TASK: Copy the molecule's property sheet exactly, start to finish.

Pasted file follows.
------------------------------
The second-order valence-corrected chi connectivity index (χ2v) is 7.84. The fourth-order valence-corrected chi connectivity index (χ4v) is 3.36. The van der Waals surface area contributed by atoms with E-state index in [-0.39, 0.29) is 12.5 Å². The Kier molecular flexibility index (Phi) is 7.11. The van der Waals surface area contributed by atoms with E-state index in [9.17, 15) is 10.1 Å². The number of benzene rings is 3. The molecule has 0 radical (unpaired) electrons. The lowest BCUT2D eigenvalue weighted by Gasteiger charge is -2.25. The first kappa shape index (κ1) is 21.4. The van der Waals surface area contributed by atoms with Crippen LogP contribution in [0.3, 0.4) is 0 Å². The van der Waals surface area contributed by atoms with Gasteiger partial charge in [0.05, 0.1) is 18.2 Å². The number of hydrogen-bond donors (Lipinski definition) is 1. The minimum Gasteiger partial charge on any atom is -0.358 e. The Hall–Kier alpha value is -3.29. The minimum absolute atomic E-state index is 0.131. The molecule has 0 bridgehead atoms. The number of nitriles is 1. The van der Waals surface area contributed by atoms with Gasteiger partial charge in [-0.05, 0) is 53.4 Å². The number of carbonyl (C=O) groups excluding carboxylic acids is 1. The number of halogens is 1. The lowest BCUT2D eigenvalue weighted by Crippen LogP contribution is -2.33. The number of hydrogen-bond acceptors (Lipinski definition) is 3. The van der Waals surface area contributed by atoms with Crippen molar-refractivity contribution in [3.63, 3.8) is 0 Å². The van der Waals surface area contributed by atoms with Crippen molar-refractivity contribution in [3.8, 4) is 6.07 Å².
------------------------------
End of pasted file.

The second-order valence-corrected chi connectivity index (χ2v) is 7.84. The fourth-order valence-corrected chi connectivity index (χ4v) is 3.36. The van der Waals surface area contributed by atoms with E-state index in [-0.39, 0.29) is 12.5 Å². The Kier molecular flexibility index (Phi) is 7.11. The van der Waals surface area contributed by atoms with E-state index in [9.17, 15) is 10.1 Å². The number of benzene rings is 3. The molecule has 0 radical (unpaired) electrons. The lowest BCUT2D eigenvalue weighted by Gasteiger charge is -2.25. The first kappa shape index (κ1) is 21.4. The van der Waals surface area contributed by atoms with Crippen LogP contribution in [0.3, 0.4) is 0 Å². The van der Waals surface area contributed by atoms with Gasteiger partial charge in [0.05, 0.1) is 18.2 Å². The number of hydrogen-bond donors (Lipinski definition) is 1. The minimum Gasteiger partial charge on any atom is -0.358 e. The Hall–Kier alpha value is -3.29. The minimum absolute atomic E-state index is 0.131. The molecule has 0 bridgehead atoms. The number of nitriles is 1. The van der Waals surface area contributed by atoms with Gasteiger partial charge in [-0.05, 0) is 53.4 Å². The number of carbonyl (C=O) groups excluding carboxylic acids is 1. The number of halogens is 1. The lowest BCUT2D eigenvalue weighted by Crippen LogP contribution is -2.33. The number of hydrogen-bond acceptors (Lipinski definition) is 3. The van der Waals surface area contributed by atoms with Crippen molar-refractivity contribution in [3.63, 3.8) is 0 Å². The van der Waals surface area contributed by atoms with Crippen molar-refractivity contribution in [3.8, 4) is 6.07 Å².